Setting Guidelines for the Internally Displaced

By William Dowell,
October 2008

In the last few years, at least  26 million people have been driven from their homes by conflicts.  Another 50 million, have been made homeless by natural disasters, and experts predict that the effects of climate change, population growth and poverty could increase that number to 200 million by 2050.  The plight of internally displaced people (IDPs) has clearly taken  center stage in humanitarian operations.

The first universal guidelines detailing the rights of uprooted populations, known as the Guiding Principles for Internal Displacement were created in 1998.  This week, a high level conference in Oslo, Norway on October 16 and 17th will assess their first ten years and evaluate where to go from here. 

In contrast to international humanitarian laws, which have been specifically agreed by participating countries, the 30 articles that constitute the Guiding Principles are “soft law.”  They have no legal standing of their own. Instead they refer to a broad range of already existing international human rights and humanitarian laws.  A key point is that internally displaced people have equal rights and obligations. The fact that a person has been made homeless should not reduce his or her rights as a citizen. The principles also hold that national governments are directly responsible for protecting their own populations, and that when they cannot do this, or choose not to, the international community has an obligation to guarantee the IDPs’ protection.

Walter Kälin, the UN Secretary General’s Special Representative for the Human Rights of IDPs,  says that before the Guiding Principles, IDPs were frequently overlooked in humanitarian operations. “They were totally neglected,” Kälin explains. “They were not refugees, and often they were not included in humanitarian programmes. Kälin says that it was eventually realized that the IDPs had special needs requiring specific attention.  “If you are not displaced, you don’t need to find shelter,” he says.  “You don’t have to worry about not speaking the language or how you are going to earn your next day’s living, or getting your property back.”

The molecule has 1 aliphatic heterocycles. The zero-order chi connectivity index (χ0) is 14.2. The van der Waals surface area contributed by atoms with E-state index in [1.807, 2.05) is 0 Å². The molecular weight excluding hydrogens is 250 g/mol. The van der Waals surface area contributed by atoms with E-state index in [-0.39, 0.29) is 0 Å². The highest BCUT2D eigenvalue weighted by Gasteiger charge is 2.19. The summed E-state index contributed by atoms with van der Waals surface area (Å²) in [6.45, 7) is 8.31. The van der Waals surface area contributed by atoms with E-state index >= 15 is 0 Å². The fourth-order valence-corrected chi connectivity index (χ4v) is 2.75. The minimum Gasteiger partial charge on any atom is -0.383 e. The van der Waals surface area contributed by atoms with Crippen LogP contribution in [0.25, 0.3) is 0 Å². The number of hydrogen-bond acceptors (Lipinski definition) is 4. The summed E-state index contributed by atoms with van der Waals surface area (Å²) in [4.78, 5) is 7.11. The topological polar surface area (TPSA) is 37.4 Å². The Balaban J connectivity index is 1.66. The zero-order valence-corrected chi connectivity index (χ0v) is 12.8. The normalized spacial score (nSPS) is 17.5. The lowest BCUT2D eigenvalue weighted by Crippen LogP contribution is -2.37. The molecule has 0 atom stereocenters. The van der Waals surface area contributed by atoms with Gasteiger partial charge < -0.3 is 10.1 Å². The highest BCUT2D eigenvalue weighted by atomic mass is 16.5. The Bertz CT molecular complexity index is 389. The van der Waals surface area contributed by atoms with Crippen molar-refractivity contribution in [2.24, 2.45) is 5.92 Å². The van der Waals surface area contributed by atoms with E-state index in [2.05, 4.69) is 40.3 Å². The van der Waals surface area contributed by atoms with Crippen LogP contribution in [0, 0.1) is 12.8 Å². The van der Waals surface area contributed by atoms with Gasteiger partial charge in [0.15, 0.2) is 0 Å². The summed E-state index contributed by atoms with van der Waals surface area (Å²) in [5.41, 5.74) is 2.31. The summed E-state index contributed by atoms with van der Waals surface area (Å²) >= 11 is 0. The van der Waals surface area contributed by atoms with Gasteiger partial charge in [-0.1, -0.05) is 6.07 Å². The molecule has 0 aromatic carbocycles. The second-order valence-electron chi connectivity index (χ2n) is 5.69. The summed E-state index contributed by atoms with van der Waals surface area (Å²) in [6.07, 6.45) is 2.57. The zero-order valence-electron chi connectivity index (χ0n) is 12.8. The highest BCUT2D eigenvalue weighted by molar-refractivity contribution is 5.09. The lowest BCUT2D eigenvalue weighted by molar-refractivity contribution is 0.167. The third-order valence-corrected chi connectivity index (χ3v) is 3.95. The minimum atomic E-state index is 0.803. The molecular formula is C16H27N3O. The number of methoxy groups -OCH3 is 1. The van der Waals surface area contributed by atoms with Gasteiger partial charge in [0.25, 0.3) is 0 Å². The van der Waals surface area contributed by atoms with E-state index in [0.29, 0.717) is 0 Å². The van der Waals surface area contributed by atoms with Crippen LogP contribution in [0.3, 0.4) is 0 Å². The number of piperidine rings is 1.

The great value of the Guiding Principles has been to set a common set of standards that national governments, UN agencies and international relief organizations can refer to in displacement situations.  “Ten years ago they weren’t seen as something that you would use every day,” says Lea Matheson, IDP advisor for the International Organization for Migration (IOM). “Now my operational colleagues use them to guide projects they are developing. For me, they have gone from a legal framework to a very tangible operational document. “  Kate Halff, who heads the Internal Displacement Monitoring Center (IDMC), a project backed by the Norwegian Refugee Council,  says that the center uses the guidelines as a reference for its monitoring of displacement in roughly 50 countries.  “The major achievement is that we have a common set of principles, which are the basis for all actors interacting with displaced persons, and for the displaced persons themselves, who now have a clear articulation of their rights.” 

Acceptance of the Guiding Principles by international forums has enhanced their status as a universal  reference.   The most important development, however, may be the integration of aspects of the Guiding Principles into national law.  “We’ve used the principles at key points to make significant inroads to influence national legislation,” says Ramesh Rajasingham, who heads the Displacement and Protection Support Section  for the UN Office for the Coordination of Humanitarian Affairs in Geneva.

Walter Kälin points out that one of the strong messages that will be delivered in Oslo is the need to incorporate the principles into domestic law and policies,  but he adds that this can be a tricky proposition when a law protecting IDPs  is contradicted by others already on the books.  “We are pushing the idea that governments have to look carefully at their existing legislation,”  Kälin says.  To facilitate that, a handbook on the legal aspects of the Guiding Principles has been prepared for the Oslo meeting.

Another helpful document is an annotated version of the Guiding Principles prepared by Kälin’s office.  This provides the links between the principles and international law.  “At the end of the day, you need to make the link between ‘soft law’ and ‘hard law,” says Anne Zeidan, who heads the IDP project for the International Committee for the Red Cross. “You can’t just go with the guiding principles. It is important to remember that behind them there is a whole body of human rights and humanitarian law.”

Another major topic for discussion in Oslo, is the growing population displacement resulting from natural disasters and climate change.  “We expect that the number of people displaced by natural disasters will increase exponentially as climate change begins to take hold on disasters,” says OCHA’s Rajasingham. 

The major emphasis, Walter Kälin says, will be on consensus building, and climate change. “What I also hope to see emerge,” says Kälin, ” is a kind of consensus on the displacement effect caused by natural disasters.”